Aims: An updated Cochrane systematic review assessed effectiveness of screening and brief intervention to reduce hazardous or harmful alcohol consumption in general practice or emergency care settings. This paper summarises the implications of the review for clinicians.
Methods: Cochrane methods were followed. Reporting accords with PRISMA guidance. We searched multiple resources to September 2017, seeking randomised controlled trials of brief interventions to reduce hazardous or harmful alcohol consumption in people attending general practice, emergency care or other primary care settings for reasons other than alcohol treatment. Brief intervention was defined as a conversation comprising five or fewer sessions of brief advice or brief lifestyle counselling and a total duration of less than 60 min. Our primary outcome was alcohol consumption, measured as or convertible to grams per week. We conducted meta-analyses to assess change in consumption, and subgroup analyses to explore the impact of participant and intervention characteristics.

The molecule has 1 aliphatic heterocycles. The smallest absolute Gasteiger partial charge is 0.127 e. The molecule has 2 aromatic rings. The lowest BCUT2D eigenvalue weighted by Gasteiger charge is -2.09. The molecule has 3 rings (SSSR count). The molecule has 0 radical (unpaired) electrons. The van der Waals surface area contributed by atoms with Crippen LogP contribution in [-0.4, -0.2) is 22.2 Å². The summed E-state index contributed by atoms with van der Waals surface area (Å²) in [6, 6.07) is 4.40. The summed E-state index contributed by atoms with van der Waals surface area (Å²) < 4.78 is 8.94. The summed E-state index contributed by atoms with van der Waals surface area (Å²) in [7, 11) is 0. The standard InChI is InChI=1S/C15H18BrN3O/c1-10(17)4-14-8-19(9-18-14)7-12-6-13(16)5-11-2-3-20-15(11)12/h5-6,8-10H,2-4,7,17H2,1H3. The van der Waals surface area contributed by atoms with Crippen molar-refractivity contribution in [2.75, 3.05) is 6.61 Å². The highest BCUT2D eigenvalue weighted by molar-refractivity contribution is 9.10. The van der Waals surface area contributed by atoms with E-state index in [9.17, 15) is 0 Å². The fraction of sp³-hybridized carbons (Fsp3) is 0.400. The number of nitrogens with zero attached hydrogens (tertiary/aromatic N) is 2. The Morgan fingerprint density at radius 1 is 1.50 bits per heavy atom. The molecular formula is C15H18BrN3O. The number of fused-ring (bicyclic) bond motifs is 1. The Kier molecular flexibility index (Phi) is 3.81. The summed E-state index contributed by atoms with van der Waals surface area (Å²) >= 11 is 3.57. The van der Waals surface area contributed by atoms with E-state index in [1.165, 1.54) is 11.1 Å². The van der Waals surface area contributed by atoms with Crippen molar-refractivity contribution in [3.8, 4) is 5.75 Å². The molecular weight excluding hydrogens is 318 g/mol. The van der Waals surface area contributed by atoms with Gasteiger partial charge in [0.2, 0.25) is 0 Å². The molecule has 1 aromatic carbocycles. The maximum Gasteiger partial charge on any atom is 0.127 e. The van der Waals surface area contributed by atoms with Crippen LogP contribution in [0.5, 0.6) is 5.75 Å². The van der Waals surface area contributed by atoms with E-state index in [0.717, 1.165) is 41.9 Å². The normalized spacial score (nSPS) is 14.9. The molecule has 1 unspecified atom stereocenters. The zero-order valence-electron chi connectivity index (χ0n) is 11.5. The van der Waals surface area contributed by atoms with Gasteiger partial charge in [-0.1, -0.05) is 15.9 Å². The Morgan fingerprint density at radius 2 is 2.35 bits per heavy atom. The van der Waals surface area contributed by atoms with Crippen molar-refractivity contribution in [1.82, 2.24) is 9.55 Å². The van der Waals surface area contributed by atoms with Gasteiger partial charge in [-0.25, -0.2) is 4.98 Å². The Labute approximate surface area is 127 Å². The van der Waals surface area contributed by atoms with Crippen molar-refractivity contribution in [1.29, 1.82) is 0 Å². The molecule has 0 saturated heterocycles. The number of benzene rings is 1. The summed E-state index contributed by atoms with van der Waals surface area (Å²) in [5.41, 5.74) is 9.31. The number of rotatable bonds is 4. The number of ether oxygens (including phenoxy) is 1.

Results: We included 69 studies, of which 42 were added for this update. Most studies (88%) compared brief intervention to control. The primary meta-analysis included 34 studies and provided moderate-quality evidence that brief intervention reduced consumption compared to control after one year (mean difference -20 g/wk, 95% confidence interval -28 to -12). Subgroup analysis showed a similar effect for men and women.
Conclusions: Brief interventions can reduce harmful and hazardous alcohol consumption in men and women. Short, advice-based interventions may be as effective as extended, counselling-based interventions for patients with harmful levels of alcohol use who are presenting for the first time in a primary care setting.
© The Author(s) 2019. Medical Council on Alcohol and Oxford University Press. All rights reserved.